Landmark movements are being made in the Texas state legislature. Two bills related to gambling legislature have made it out of committee to reach the US Senate.
House bills 2843 and 1942 are two pieces of legislation that would turn the Texas gambling sector into a fully functioning entity. Bringing into law the legal regulation of both casino gambling and online sports betting.
Currently most forms of gambling are outlawed, with the only exceptions listed as lottery participation, greyhound and horse race wagering and bingo.
Should this legislation be approved it would permit the operation of 8 pending resort casinos. This bill would also include mobile-only sports wagering, which sees the bill being backed by the sports betting alliance along with a collective of major sportsbooks and professional Texan sports teams.
This bill is being represented by several entities, including the Las Vegas Sands resort behemoth, who have had a presence at two sessions in a row now with the interest of pushing these bills through. Spending a small fortune dating back to 2020 on lobbyists, television ads and numerous other campaign contributions.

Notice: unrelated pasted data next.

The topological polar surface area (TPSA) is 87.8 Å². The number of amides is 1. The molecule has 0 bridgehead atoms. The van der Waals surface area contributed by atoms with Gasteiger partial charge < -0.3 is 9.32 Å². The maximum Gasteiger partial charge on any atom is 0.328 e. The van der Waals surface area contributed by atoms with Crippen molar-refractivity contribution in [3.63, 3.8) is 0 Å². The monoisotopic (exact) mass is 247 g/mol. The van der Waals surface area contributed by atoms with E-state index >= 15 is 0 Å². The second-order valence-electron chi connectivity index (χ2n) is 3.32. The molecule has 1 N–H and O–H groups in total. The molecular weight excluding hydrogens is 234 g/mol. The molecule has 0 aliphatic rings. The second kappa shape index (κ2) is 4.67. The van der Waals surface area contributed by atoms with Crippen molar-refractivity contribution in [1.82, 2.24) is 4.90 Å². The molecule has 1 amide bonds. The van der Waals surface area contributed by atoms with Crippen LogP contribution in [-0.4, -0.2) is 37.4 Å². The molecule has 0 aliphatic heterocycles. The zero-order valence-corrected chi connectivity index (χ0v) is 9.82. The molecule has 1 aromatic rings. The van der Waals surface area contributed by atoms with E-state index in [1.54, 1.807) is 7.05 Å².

This momentum may not be enough to sway the US Senate however, as bills of this nature imply alterations to the Texas constitution requiring a ⅔ majority in both chambers for success. A tough ask despite the support the bills have received due to the Senate’s seeming disinterest in the sector or the legislation.
Lt. Gov. Dan Patrick, presiding over the Senate stated an emphatic lack of GOP support, “Our members have been clear: they’re not in support today. We don’t have any votes in the Senate. Couldn’t find one Senator who supported it”.
He also noted his refusal to pass any legislation driven by Democratic majority. Wishing to see Republican consensus to even spark a consideration in favour of the bills. A sentiment that derives from the fear of societal problem gambling and the perceived predatory nature of gambling platforms and venues.
Such a stance could be seen as imprudent due to the Sports Betting Alliance’s estimation that over $6 billion is spent annually by Texans on sports betting alone. Along with this the American Gaming Association has also found that illegal sports betting, which is undoubtedly rife throughout Texan borders, is costing states possibly over $700 million dollars in annual tax revenue.
Aside from the direct revenue, proponents of the bills also emphasise the plethora of opportunities, including mass job creation and increase in sales and hotel stays which could easily return a fortune in tax revenue.
The argument has also been made that with a vast swath of Texans already engaging in gambling activities without repercussion, it would not be possible to protect these individuals under the law. Protecting the integrity of spotting events is also a tough task if legislation is not realised.
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